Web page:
When a hospital’s leadership team is diverse, good things happen. A frequently cited McKinsey study focuses on the financial returns of a successful diversity strategy. But in healthcare, it’s about so much more than financial returns. When a hospital’s leadership team reflects the diversity of the community it serves and the employees it leads, organizations can expect to see improvements in the quality and efficiency of care, patient satisfaction, the quality of job candidates and staff morale.
“The make-up of your leadership team tells an important story about your organization and helps attract diverse candidates,” says Peter Goodspeed, MBA, vice president of executive search for HealthTechS3, who will be presenting a webinar on diversity and inclusion at the hospital senior leadership team level on Nov. 15. “It also helps build patient trust and confidence in the system. When they see people who look like them, and not just in caregiver roles, it helps them feel like part of the community and not just users of a hospital’s services.”
But despite the research showing the benefits of diversity and inclusion (D&I) in the workplace, hospitals and healthcare systems are still struggling to build diverse teams.
At lower levels of management, some progress is being made. The latest research from the American Hospital Association’s Institute for Diversity found that the percentage of minorities in first-and mid-level management positions stood at 19% in 2015, a gain of 2 percentage points since 2013.
But that’s about where the progress ends. The percentage of minorities in executive leadership positions went down (to 11%) and minority representation on governing boards held steady (at 14%). These numbers are in stark contrast to the fact that minorities make up 37% of the U.S. population.
So, what can hospitals and health systems do to increase the diversity of their workforce, particularly at the senior leadership team level? Start by following these tips.
Be deliberate: “Diversity of a leadership team does not happen by accident,” he says. “It has to be deliberate. It’s the only way you’ll be successful.” That means setting goals, including defining what diversity looks like for your organization. For some, this might be as straightforward as a direct reflection of the demographics of the community served. For most, though, the definition will be more nuanced.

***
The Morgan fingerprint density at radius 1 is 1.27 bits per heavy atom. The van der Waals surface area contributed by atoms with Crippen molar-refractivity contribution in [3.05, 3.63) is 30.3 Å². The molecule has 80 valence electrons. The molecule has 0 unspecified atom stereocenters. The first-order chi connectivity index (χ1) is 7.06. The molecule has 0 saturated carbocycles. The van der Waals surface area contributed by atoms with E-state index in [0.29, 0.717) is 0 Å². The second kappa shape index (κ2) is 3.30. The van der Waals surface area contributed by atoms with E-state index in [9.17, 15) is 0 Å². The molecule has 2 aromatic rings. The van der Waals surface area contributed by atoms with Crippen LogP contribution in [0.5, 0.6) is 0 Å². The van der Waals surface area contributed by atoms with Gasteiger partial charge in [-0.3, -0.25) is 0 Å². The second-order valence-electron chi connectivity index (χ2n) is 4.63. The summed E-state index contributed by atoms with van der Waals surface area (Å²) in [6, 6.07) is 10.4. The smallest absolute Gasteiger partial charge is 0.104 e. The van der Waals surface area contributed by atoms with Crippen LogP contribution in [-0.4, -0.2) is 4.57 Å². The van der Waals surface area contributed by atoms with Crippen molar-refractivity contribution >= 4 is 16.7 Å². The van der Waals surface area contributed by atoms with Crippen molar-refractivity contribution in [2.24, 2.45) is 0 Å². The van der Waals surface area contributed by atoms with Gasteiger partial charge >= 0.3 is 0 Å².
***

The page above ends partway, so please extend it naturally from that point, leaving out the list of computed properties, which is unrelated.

Change your recruiting habits: Looking in all the same places, hoping you’ll find a diverse candidate there? It’s unlikely, Goodspeed says. Start by assembling a diverse evaluation team. Not only will this help reveal new sources of qualified candidates, it will also help those diverse candidates feel welcome once they’ve entered into the recruiting process. “Just like patients, job candidates want to see people in leadership roles who look like them.”
Beat back biases: Named for Dan Rooney, former owner of the Pittsburgh Steelers and past chair of the National Football League’s diversity chair, the Rooney Rule requires organizations to interview minority candidates for leadership positions. This is to counteract the power of personal bias in hiring. And there are many more biases where that came from. In fact, there may be as many as 13 common hiring biases recruiters should be aware of.
Luckily, there a couple of ways hospitals can beat back these biases. Being aware of them is the first step. Then, invest in unconscious bias training, and not just for those in recruiting roles. Your organization can also cut down on the power of bias by ensuring all candidates go through a standardized recruiting process, right down to the questions asked in the interview. It might make for a less interesting recruiting experience for those doing the hiring, but keeping the materials standard will help ensure an objective hiring decision.
Getting diverse leaders in the door is a good first step to workplace diversity but it’s certainly not the last, says Goodspeed. For more tips on building diverse teams and creating a culture of inclusion, sign up for his Nov. 15 webinar, Diversity & Inclusion at the Hospital Senior Leadership Team Level, View Webinar.